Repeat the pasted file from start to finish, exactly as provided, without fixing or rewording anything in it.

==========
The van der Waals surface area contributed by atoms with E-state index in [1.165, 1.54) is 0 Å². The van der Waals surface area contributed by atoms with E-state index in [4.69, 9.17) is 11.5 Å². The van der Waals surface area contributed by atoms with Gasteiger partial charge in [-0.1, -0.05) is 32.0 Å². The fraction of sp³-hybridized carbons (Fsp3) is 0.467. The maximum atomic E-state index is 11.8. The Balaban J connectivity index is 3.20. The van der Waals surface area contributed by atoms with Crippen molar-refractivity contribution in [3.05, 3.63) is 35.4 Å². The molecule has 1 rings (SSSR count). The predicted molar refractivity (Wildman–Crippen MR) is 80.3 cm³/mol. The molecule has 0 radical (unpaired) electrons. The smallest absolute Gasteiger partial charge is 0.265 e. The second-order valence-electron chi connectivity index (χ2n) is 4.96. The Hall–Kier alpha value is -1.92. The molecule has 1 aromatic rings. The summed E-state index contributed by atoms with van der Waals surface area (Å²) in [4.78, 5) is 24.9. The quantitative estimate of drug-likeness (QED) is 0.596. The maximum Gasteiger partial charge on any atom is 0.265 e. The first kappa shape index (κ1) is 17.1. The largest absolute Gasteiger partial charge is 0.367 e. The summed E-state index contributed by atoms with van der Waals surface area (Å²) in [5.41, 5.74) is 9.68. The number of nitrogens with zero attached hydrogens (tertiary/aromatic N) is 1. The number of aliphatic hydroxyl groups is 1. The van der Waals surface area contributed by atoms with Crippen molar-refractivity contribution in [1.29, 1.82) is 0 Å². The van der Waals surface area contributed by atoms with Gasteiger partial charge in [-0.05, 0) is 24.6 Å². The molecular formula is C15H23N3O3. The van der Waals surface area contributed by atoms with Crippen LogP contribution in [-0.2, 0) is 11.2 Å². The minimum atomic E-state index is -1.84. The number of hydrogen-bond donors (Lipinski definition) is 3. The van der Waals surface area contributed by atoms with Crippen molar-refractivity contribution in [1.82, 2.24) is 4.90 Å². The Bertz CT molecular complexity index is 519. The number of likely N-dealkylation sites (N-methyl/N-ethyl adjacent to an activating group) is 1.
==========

The van der Waals surface area contributed by atoms with E-state index in [1.165, 1.54) is 0 Å². The van der Waals surface area contributed by atoms with E-state index in [4.69, 9.17) is 11.5 Å². The van der Waals surface area contributed by atoms with Gasteiger partial charge in [-0.1, -0.05) is 32.0 Å². The fraction of sp³-hybridized carbons (Fsp3) is 0.467. The maximum atomic E-state index is 11.8. The Balaban J connectivity index is 3.20. The van der Waals surface area contributed by atoms with Crippen molar-refractivity contribution in [3.05, 3.63) is 35.4 Å². The molecule has 1 rings (SSSR count). The predicted molar refractivity (Wildman–Crippen MR) is 80.3 cm³/mol. The molecule has 0 radical (unpaired) electrons. The smallest absolute Gasteiger partial charge is 0.265 e. The second-order valence-electron chi connectivity index (χ2n) is 4.96. The Hall–Kier alpha value is -1.92. The molecule has 1 aromatic rings. The summed E-state index contributed by atoms with van der Waals surface area (Å²) in [4.78, 5) is 24.9. The quantitative estimate of drug-likeness (QED) is 0.596. The maximum Gasteiger partial charge on any atom is 0.265 e. The first kappa shape index (κ1) is 17.1. The largest absolute Gasteiger partial charge is 0.367 e. The summed E-state index contributed by atoms with van der Waals surface area (Å²) in [5.41, 5.74) is 9.68. The number of nitrogens with zero attached hydrogens (tertiary/aromatic N) is 1. The number of aliphatic hydroxyl groups is 1. The van der Waals surface area contributed by atoms with Crippen molar-refractivity contribution in [1.29, 1.82) is 0 Å². The van der Waals surface area contributed by atoms with Gasteiger partial charge in [-0.05, 0) is 24.6 Å². The molecular formula is C15H23N3O3. The van der Waals surface area contributed by atoms with Crippen LogP contribution in [-0.2, 0) is 11.2 Å². The minimum atomic E-state index is -1.84. The number of hydrogen-bond donors (Lipinski definition) is 3. The van der Waals surface area contributed by atoms with Crippen molar-refractivity contribution in [1.82, 2.24) is 4.90 Å². The Bertz CT molecular complexity index is 519. The number of likely N-dealkylation sites (N-methyl/N-ethyl adjacent to an activating group) is 1.